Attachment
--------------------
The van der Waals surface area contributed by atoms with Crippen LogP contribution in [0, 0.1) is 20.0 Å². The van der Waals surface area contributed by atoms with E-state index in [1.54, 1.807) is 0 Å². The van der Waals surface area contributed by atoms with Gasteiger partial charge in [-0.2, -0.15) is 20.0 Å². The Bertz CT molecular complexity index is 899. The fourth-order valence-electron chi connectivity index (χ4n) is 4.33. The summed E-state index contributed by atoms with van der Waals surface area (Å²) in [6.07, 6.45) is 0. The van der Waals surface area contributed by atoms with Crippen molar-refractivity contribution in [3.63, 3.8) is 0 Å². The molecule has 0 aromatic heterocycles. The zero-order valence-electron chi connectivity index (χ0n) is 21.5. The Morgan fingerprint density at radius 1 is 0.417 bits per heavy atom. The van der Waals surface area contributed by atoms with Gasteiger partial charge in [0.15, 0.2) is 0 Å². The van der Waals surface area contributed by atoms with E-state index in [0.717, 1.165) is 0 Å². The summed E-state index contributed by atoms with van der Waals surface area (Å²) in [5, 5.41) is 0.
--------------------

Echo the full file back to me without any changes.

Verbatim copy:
The van der Waals surface area contributed by atoms with Crippen LogP contribution in [0, 0.1) is 20.0 Å². The van der Waals surface area contributed by atoms with E-state index in [1.54, 1.807) is 0 Å². The van der Waals surface area contributed by atoms with Gasteiger partial charge in [-0.2, -0.15) is 20.0 Å². The Bertz CT molecular complexity index is 899. The fourth-order valence-electron chi connectivity index (χ4n) is 4.33. The summed E-state index contributed by atoms with van der Waals surface area (Å²) in [6.07, 6.45) is 0. The van der Waals surface area contributed by atoms with Crippen molar-refractivity contribution in [3.63, 3.8) is 0 Å². The molecule has 0 aromatic heterocycles. The zero-order valence-electron chi connectivity index (χ0n) is 21.5. The Morgan fingerprint density at radius 1 is 0.417 bits per heavy atom. The van der Waals surface area contributed by atoms with Gasteiger partial charge in [0.15, 0.2) is 0 Å². The van der Waals surface area contributed by atoms with E-state index in [0.717, 1.165) is 0 Å². The summed E-state index contributed by atoms with van der Waals surface area (Å²) in [5, 5.41) is 0.